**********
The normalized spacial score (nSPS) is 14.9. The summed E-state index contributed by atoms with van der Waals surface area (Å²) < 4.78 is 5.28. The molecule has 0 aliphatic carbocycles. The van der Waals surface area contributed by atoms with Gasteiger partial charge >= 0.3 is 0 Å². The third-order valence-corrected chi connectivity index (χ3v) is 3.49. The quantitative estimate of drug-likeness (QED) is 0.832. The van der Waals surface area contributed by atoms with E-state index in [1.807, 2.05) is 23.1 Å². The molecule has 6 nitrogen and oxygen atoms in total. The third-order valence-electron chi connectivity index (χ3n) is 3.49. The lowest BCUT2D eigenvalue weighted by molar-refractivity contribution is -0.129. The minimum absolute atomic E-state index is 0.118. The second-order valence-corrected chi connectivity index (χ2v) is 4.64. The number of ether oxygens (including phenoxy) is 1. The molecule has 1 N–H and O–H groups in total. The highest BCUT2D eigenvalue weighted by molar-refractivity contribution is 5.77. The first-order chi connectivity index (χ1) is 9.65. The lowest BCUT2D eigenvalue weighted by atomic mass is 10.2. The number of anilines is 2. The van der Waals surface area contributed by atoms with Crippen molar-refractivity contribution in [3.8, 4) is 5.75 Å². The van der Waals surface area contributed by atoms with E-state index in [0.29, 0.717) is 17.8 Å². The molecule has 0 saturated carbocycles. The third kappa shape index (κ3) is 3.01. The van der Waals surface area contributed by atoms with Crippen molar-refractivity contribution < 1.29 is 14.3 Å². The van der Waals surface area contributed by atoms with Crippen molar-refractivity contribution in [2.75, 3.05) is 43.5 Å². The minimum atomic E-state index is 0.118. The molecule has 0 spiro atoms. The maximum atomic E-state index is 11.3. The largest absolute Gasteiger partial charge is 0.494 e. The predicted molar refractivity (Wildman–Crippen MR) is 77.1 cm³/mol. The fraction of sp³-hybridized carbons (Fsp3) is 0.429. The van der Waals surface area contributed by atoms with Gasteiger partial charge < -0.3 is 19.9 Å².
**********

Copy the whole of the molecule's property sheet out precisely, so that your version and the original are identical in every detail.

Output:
The normalized spacial score (nSPS) is 14.9. The summed E-state index contributed by atoms with van der Waals surface area (Å²) < 4.78 is 5.28. The molecule has 0 aliphatic carbocycles. The van der Waals surface area contributed by atoms with Gasteiger partial charge >= 0.3 is 0 Å². The third-order valence-corrected chi connectivity index (χ3v) is 3.49. The quantitative estimate of drug-likeness (QED) is 0.832. The van der Waals surface area contributed by atoms with E-state index in [1.807, 2.05) is 23.1 Å². The molecule has 6 nitrogen and oxygen atoms in total. The third-order valence-electron chi connectivity index (χ3n) is 3.49. The lowest BCUT2D eigenvalue weighted by molar-refractivity contribution is -0.129. The minimum absolute atomic E-state index is 0.118. The second-order valence-corrected chi connectivity index (χ2v) is 4.64. The number of ether oxygens (including phenoxy) is 1. The molecule has 1 N–H and O–H groups in total. The highest BCUT2D eigenvalue weighted by molar-refractivity contribution is 5.77. The first-order chi connectivity index (χ1) is 9.65. The lowest BCUT2D eigenvalue weighted by atomic mass is 10.2. The number of anilines is 2. The van der Waals surface area contributed by atoms with Crippen molar-refractivity contribution in [3.8, 4) is 5.75 Å². The van der Waals surface area contributed by atoms with E-state index in [0.29, 0.717) is 17.8 Å². The molecule has 0 saturated carbocycles. The third kappa shape index (κ3) is 3.01. The van der Waals surface area contributed by atoms with Crippen molar-refractivity contribution < 1.29 is 14.3 Å². The van der Waals surface area contributed by atoms with Crippen molar-refractivity contribution in [2.75, 3.05) is 43.5 Å². The minimum atomic E-state index is 0.118. The molecule has 0 spiro atoms. The maximum atomic E-state index is 11.3. The largest absolute Gasteiger partial charge is 0.494 e. The predicted molar refractivity (Wildman–Crippen MR) is 77.1 cm³/mol. The fraction of sp³-hybridized carbons (Fsp3) is 0.429. The van der Waals surface area contributed by atoms with Gasteiger partial charge < -0.3 is 19.9 Å².